Next Article in Journal
Partners’ Relationship Mindfulness Promotes Better Daily Relationship Behaviours for Insecurely Attached Individuals
Next Article in Special Issue
Can Childcare Work Be Designed to Promote High Intensity Physical Activity for Improved Fitness and Health? A Proof of Concept Study of the Goldilocks Principle
Previous Article in Journal
Medical Fraud and Abuse Detection System Based on Machine Learning
Previous Article in Special Issue
Adapting Citizen Science to Improve Health in an Occupational Setting: Preliminary Results of a Qualitative Study
Article

Seafarers’ Physical Activity and Sleep Patterns: Results from Asia-Pacific Sea Routes

by 1 and 2,*
1
Division of Navigation and Information Systems, Mokpo National Maritime University, Mokpo 58628, Korea
2
Department of Physical Education, Kyung Hee University, Yongin 17104, Korea
*
Author to whom correspondence should be addressed.
Int. J. Environ. Res. Public Health 2020, 17(19), 7266; https://0-doi-org.brum.beds.ac.uk/10.3390/ijerph17197266
Received: 25 August 2020 / Revised: 27 September 2020 / Accepted: 3 October 2020 / Published: 5 October 2020
(This article belongs to the Special Issue Promotion of Healthy Work)
Prolonged ocean voyages constrain the regular physical activity and sleep patterns of seafarers. However, there is a lack of information on seafarers’ physical activity and sleep behavior. The purpose of this study was to systematically examine physical activity and sleep patterns among seafarers using a single wrist-worn accelerometer. Fifty-one senior maritime students (mean age = 22.8 years; 80.0% male) in a university navigation department participated in the study. Data were collected from participants on three sea voyages in the Asia-Pacific region. Indicators of moderate to vigorous intensity physical activity (MVPA) and sleep patterns were compared between several conditions: (1) moored versus sailing, (2) on-navigation duty and off- navigation duty, and (3) day versus night navigation duty. Regardless of conditions, low levels of physical activity and short sleep durations were observed. Independent sample t-tests revealed that time spent doing MVPA was significantly higher when participants were off-duty than when they were on-duty (p < 0.001). Physical activity did not significantly differ between the other two conditions. While total sleep duration was not significantly different between mooring and sailing, the results showed that participants awakened more frequently (p = 0.007) and their sleep was more restless (p < 0.001) while sailing. The results demonstrated that developing effective programs to promote physical activity should be a public health priority for the seafaring population, and serious consideration is required to mitigate sleep disruption during sailing. View Full-Text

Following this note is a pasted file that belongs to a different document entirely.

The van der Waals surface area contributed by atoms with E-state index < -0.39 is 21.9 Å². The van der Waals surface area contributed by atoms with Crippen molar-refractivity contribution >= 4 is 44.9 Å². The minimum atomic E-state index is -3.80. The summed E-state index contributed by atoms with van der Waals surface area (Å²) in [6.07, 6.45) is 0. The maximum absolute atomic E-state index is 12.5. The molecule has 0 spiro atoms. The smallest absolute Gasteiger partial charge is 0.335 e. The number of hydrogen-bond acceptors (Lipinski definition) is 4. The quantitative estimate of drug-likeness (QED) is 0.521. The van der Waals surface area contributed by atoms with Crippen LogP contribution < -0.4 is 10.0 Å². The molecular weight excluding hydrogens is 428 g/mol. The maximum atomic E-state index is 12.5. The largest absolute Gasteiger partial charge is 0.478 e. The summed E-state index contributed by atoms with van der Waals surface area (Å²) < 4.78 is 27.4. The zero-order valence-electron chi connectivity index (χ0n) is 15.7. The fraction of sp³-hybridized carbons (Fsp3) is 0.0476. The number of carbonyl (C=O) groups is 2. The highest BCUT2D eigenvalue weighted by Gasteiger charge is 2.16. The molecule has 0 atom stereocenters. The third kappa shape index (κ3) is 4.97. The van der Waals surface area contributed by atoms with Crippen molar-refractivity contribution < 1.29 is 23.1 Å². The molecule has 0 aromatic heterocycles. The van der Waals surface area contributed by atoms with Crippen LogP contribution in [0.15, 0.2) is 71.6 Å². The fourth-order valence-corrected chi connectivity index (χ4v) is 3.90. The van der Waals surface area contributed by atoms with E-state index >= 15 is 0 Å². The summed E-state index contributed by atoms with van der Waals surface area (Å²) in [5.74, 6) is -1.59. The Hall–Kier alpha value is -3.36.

Keywords: seafarer population; physical health; physical activity; sleep pattern; wearable sensor seafarer population; physical health; physical activity; sleep pattern; wearable sensor
Show Figures

Figure 1

MDPI and ACS Style

Youn, I.-H.; Lee, J.-M. Seafarers’ Physical Activity and Sleep Patterns: Results from Asia-Pacific Sea Routes. Int. J. Environ. Res. Public Health 2020, 17, 7266. https://0-doi-org.brum.beds.ac.uk/10.3390/ijerph17197266

AMA Style

Youn I-H, Lee J-M. Seafarers’ Physical Activity and Sleep Patterns: Results from Asia-Pacific Sea Routes. International Journal of Environmental Research and Public Health. 2020; 17(19):7266. https://0-doi-org.brum.beds.ac.uk/10.3390/ijerph17197266

Chicago/Turabian Style

Youn, Ik-Hyun, and Jung-Min Lee. 2020. "Seafarers’ Physical Activity and Sleep Patterns: Results from Asia-Pacific Sea Routes" International Journal of Environmental Research and Public Health 17, no. 19: 7266. https://0-doi-org.brum.beds.ac.uk/10.3390/ijerph17197266

Find Other Styles
Note that from the first issue of 2016, MDPI journals use article numbers instead of page numbers. See further details here.

Article Access Map by Country/Region

1
Back to TopTop